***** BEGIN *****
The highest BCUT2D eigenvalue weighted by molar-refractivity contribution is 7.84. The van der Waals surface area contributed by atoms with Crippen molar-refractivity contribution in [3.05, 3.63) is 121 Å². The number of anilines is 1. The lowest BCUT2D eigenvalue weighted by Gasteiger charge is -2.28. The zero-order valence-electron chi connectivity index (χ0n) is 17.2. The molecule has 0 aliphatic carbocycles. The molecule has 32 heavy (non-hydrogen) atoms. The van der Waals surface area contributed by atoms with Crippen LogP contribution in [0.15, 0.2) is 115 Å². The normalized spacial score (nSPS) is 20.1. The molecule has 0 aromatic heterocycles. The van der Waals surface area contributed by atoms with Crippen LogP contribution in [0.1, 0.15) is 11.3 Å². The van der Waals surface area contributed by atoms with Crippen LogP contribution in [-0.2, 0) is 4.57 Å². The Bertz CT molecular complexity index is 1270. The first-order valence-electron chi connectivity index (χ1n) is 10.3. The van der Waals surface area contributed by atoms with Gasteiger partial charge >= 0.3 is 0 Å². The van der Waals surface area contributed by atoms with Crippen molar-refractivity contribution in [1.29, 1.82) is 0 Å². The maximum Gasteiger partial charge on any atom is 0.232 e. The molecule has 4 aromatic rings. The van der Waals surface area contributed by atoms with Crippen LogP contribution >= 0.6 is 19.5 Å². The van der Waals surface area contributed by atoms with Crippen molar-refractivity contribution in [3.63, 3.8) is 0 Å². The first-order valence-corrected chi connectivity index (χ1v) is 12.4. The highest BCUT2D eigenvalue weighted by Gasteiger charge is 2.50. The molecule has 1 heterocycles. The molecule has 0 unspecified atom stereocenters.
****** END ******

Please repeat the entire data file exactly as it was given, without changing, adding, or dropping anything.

The highest BCUT2D eigenvalue weighted by molar-refractivity contribution is 7.84. The van der Waals surface area contributed by atoms with Crippen molar-refractivity contribution in [3.05, 3.63) is 121 Å². The number of anilines is 1. The lowest BCUT2D eigenvalue weighted by Gasteiger charge is -2.28. The zero-order valence-electron chi connectivity index (χ0n) is 17.2. The molecule has 0 aliphatic carbocycles. The molecule has 32 heavy (non-hydrogen) atoms. The van der Waals surface area contributed by atoms with Crippen LogP contribution in [0.15, 0.2) is 115 Å². The normalized spacial score (nSPS) is 20.1. The molecule has 0 aromatic heterocycles. The van der Waals surface area contributed by atoms with Crippen LogP contribution in [0.1, 0.15) is 11.3 Å². The van der Waals surface area contributed by atoms with Crippen LogP contribution in [-0.2, 0) is 4.57 Å². The Bertz CT molecular complexity index is 1270. The first-order valence-electron chi connectivity index (χ1n) is 10.3. The van der Waals surface area contributed by atoms with Gasteiger partial charge >= 0.3 is 0 Å². The van der Waals surface area contributed by atoms with Crippen molar-refractivity contribution in [1.29, 1.82) is 0 Å². The maximum Gasteiger partial charge on any atom is 0.232 e. The molecule has 4 aromatic rings. The van der Waals surface area contributed by atoms with Crippen LogP contribution >= 0.6 is 19.5 Å². The van der Waals surface area contributed by atoms with Crippen molar-refractivity contribution in [3.63, 3.8) is 0 Å². The first-order valence-corrected chi connectivity index (χ1v) is 12.4. The highest BCUT2D eigenvalue weighted by Gasteiger charge is 2.50. The molecule has 1 heterocycles. The molecule has 0 unspecified atom stereocenters.